The Florida College Study Tour: May 6-17, 2019
75 years ago, careful plans were being finalized for the most audacious and daring invasion in military history. Code-named “Overlord,” Americans soon came to refer to it as simply “D-Day.” So, on 6 June 1944, nearly 156,000 troops poured onto the beaches of Normandy—supported by a vast armada of naval vessels and aircraft. “You are about to embark upon the Great Crusade, toward which we have striven theme many months” wrote General Dwight David Eisenhower to American soldiers, airmen and sailors, then reminded: “The eyes of the world are upon you. The hopes and prayers of liberty-loving people everywhere march with you….”
Beginning at Sainte-Mere-Eglise—just beyond the Normandy beachheads in France, the American army began marking a “Liberty Road” with distinctive mile markers that recorded the kilometers toward the breeching of Nazi Germany’s frontiers, with the final “Mile Marker” (“KM 1147”) established, fittingly, in historic Bastogne—near the Belgian-German border and astride the fields that witnessed “The Battle of the Bulge.” In 2019, the Florida College study tour will center on the liberation of Europe by American troops during 1944-45; lest we forget, 5.4 million Americans ultimately fought to liberate the Continent—and 135,576 lost their lives in the effort to eradicate Nazi totalitarianism.
Our tour will commence on 6 May 2019, beginning in London and a visit to Sir Winston Churchill’s great keep at Chartwell; we will travel by ferry and enter Europe near Mont Saint Michel—and soon after be on the Normandy beachheads. Leaving the areas we remember as “Omaha” and “Utah” beaches, we will arrive in Paris in the evening at the Eiffel Tower; after a day or so of touring the “City of Light,” we will see the “Glade of the Armistice” in the beautiful Compiegne Forest, then visit Reims and visit where General Eisenhower oversaw the German surrender in May 1945. Moving toward the Deutschland, we will enjoy the city-state of Luxembourg—near which is the Battle of the Bulge historic sites, including General George S. Patton’s final resting place with his troops. The final leg of the tour begins with train travel across southern Germany, which will conclude in Bavaria and a visit in Munich and, nearby, the Nazi concentration camp at Dachau; an excursion to Salzburg and Berchtesgaden will cap the tour. If the weather allows, we shall visit the famed “Eagle’s Nest,” and reflect on the era that defined the 20th century; indeed, echoes through our contemporary times. Return flights, unless you choose to extend your stay, will depart from Munich on 17 May.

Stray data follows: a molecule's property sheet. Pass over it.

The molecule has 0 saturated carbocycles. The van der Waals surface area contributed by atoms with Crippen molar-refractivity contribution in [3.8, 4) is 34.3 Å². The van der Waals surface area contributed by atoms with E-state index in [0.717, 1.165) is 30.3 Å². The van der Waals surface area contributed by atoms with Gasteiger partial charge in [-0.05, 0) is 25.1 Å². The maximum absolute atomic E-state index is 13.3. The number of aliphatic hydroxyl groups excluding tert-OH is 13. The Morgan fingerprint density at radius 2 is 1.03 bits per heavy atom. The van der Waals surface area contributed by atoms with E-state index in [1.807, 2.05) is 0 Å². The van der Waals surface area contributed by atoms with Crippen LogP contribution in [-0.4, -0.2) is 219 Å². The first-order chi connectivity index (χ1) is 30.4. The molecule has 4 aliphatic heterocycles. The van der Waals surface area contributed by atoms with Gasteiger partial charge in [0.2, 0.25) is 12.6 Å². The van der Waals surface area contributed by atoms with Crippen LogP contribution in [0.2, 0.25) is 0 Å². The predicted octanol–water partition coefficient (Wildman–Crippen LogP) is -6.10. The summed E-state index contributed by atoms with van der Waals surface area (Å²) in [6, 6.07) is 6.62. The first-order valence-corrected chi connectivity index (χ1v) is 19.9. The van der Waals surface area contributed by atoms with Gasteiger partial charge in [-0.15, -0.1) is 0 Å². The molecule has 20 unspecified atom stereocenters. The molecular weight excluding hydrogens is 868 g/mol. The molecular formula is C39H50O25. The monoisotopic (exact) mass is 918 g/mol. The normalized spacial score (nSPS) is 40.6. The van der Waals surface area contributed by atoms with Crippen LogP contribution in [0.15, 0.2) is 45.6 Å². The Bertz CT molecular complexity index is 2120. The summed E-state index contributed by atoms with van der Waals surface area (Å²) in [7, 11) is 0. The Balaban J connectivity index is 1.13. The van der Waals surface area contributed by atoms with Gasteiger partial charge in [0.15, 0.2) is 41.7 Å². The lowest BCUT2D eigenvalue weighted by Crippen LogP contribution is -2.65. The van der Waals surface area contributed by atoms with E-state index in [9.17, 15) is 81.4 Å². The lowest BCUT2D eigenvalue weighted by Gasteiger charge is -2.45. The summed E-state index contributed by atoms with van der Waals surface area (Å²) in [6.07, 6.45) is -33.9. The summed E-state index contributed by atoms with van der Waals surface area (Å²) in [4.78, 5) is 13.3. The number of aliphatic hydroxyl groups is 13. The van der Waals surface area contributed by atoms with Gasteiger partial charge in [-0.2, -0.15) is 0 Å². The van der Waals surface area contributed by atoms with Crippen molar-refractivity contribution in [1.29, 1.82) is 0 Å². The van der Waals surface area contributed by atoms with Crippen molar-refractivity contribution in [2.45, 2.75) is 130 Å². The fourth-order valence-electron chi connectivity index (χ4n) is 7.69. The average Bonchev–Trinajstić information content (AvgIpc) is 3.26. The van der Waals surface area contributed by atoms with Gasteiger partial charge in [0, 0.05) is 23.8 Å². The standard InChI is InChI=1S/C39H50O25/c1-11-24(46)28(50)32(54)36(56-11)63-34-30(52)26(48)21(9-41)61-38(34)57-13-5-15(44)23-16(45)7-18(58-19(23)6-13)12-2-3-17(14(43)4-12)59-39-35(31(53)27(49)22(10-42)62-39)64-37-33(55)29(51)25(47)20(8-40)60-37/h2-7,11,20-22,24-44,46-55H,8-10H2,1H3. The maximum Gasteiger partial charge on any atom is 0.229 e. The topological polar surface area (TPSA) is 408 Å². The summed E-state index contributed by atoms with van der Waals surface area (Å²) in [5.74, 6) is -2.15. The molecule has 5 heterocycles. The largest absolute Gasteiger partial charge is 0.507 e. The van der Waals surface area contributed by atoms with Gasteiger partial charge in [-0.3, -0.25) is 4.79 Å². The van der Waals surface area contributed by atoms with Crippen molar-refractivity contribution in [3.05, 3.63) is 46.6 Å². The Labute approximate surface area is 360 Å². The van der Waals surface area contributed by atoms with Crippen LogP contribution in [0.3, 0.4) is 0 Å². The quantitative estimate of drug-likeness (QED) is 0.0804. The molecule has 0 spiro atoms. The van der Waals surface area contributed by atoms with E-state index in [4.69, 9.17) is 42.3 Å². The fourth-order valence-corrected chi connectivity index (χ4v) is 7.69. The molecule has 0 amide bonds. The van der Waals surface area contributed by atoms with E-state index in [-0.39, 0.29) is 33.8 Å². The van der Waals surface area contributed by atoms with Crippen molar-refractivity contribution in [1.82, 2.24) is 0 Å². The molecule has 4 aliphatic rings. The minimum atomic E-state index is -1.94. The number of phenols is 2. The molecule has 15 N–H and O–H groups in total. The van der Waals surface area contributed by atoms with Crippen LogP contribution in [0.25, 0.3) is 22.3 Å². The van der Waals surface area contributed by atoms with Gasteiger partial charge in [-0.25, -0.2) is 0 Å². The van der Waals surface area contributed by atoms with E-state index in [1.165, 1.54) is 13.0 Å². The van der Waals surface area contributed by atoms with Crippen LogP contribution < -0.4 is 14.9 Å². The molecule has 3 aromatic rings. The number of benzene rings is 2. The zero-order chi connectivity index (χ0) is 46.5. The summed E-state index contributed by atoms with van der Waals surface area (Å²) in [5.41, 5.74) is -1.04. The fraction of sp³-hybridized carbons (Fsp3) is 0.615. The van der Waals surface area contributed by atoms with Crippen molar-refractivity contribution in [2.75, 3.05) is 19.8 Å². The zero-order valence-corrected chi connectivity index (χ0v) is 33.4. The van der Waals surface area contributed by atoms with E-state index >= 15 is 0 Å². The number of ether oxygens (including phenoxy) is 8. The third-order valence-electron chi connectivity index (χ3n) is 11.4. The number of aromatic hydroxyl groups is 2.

Please note that the tour price from Explorica notes that adults 23 years old and over are required to pay an “adult supplement.” Further, there is an additional fee for a twin, as opposed to a quad, room—should you prefer that. The explorica.com site (Tour Center, “Crispell-409”) details other matters in good fashion: airfare, hotel stays, all museum and entrance fees while with the tour group, bus, ferry and rail travel is included in the tour price. Also, breakfasts are included—in addition to a welcome supper the first evening. Otherwise, all lunches and suppers, as well as incidental expenses and tips are the responsibility of the traveler. When working with Explorica on a similar tour in 2014, my experience was that the company serves travelers well—and I hope you will also be pleased. An experienced Explorica tour guide will accompany us throughout the tour, from arrival in London to departure in Munich; additional, and excellent, city guides will be showing us the highlights of London, Paris, and other sites; I am going to be providing historical narration at each significant site that we visit—from Chartwell in England to the Eagle’s Nest in the Alps.
It is a good thing to have the opportunity to travel abroad with a group of brothers and sisters, and share in a unique experience together. We will have a cap of 50 travelers for this tour, and I anticipate the roster filling by June, so please do make your plans to be with us before too much time gets away. The 75th anniversary of D-Day is a significant milestone; remembering the value of the liberty—as a true gift of Him—is even more important. I look forward to sharing a part of next May with you.